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"the Tokyo Whale Is Quietly Buying Up Huge Stakes In Japan Inc."


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No it isnt. BoE are very clear and specific which assets they purchase for their balance sheet.

£375bn in UK government gilts specifically as part of their QE prorgam.

Ditto ECB.

They precisely DO want to broadcast which assets theyre buying else it rather defeats the point of buying them.

here is the BoE b/sheet in all its glory:

http://www.bankofengland.co.uk/markets/Pages/balancesheet/default.aspx

That's the stuff that they admit to - not they stuff that they like to keep secret and off balance sheet. Then there's the stuff they don't like audited (apparently due to the need to be independent), the apparent accounting mistakes when they don't know whether they were/are buying or selling and then the relationship with other central banks which allows them use of other currencies/funds etc printed or otherwise when necessary (at time of "stress" for example) etc. Then there's the general jiggery pokery. So there seems to be plenty of scope to buy more or less whatever they want in the name of "stimulus".

If the BoJ and the ECB are doing it then there's a good chance that the BoE is following along as well with its own form of plunge protection asset purchase scheme but they're far more secretive.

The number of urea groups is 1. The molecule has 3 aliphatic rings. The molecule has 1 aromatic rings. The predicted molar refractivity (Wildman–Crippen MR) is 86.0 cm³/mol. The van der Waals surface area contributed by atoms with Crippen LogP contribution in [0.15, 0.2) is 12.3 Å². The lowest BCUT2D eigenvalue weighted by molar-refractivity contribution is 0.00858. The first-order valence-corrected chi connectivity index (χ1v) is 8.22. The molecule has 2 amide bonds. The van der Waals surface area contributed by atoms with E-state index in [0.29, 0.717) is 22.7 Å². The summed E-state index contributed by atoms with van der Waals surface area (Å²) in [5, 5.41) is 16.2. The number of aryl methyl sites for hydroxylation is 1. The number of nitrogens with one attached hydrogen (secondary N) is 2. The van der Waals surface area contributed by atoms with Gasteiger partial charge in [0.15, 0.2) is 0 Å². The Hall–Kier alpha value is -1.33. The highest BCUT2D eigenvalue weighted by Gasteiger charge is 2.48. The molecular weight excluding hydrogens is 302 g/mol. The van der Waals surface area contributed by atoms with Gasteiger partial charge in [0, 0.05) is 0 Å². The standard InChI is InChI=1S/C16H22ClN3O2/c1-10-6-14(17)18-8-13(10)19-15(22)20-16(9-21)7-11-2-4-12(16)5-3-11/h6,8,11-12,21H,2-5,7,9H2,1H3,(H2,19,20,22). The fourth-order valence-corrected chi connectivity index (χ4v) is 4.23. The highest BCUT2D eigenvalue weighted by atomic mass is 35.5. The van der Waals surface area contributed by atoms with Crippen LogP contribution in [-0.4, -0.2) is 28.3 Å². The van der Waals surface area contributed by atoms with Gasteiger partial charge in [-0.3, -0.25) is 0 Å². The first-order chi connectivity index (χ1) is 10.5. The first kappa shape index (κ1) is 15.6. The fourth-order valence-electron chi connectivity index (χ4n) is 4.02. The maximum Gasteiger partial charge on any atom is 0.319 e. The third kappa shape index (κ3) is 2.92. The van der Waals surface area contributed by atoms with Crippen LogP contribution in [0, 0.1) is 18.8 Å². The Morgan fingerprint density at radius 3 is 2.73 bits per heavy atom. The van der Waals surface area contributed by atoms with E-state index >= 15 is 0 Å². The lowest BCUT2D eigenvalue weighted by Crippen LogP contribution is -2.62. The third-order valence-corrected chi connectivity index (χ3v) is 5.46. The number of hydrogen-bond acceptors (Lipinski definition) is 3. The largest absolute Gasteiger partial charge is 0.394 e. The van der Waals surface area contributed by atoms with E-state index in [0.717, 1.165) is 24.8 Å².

Edited by billybong
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Conventionally you would say that any country that prints its way out of insolvency should collapse, but this is a much bigger picture question. This doesn't happen in economies that have deep capital markets where debt is required to keep the system going.

As people get older they spend less and earn more (until retirement), the idea of capitalism is simply an inter generational ponzi scheme of asset rises via debt as an intermediary. As long as there are more people on the bottom of the pyramid than the top the asset prices can be paid - divided amongst the many. The problem comes when you do not get enough immigration (or foreign interest) to support the prices and your population declines e.g Germany, Japan. Your way of live becomes impossible. Worse still, the elite educated are working on more and more ways to make higher paying jobs obsolete e.g one click delivery from amazon will get rid of every retail store except department stores and replace these manager to shelf stacker jobs with warehousing jobs and robots.

The education gap has got wider and wider and immigration has helped to lower the standard of the working class in the last decade in most western (japan included) economies as they ultimately work for less and demand less conditions.

If I can argue that capitalism is ultimately a game of arbitrage, where you buy goods and services of the same quality from cheaper and cheaper locations (i.e those that somehow produce goods more efficiently regardless of damage to environment or workers), ultimately what should happen is a great leveling - the people living on $2/day will earn more and the people living on $150/day will earn less. So, you will find that as we integrate Europe or make trade agreements the standard of living for anyone who is not in the education elite, already rich, or in politics will get worse. This is not in of itself a bad thing, we will have shelter, food, water, entertainment, a small amount of capital and safety for you kids - and your kids will have the same. For most people they don't really want anything else - for a lot of people on this planet who don't have these things they would kill to have them.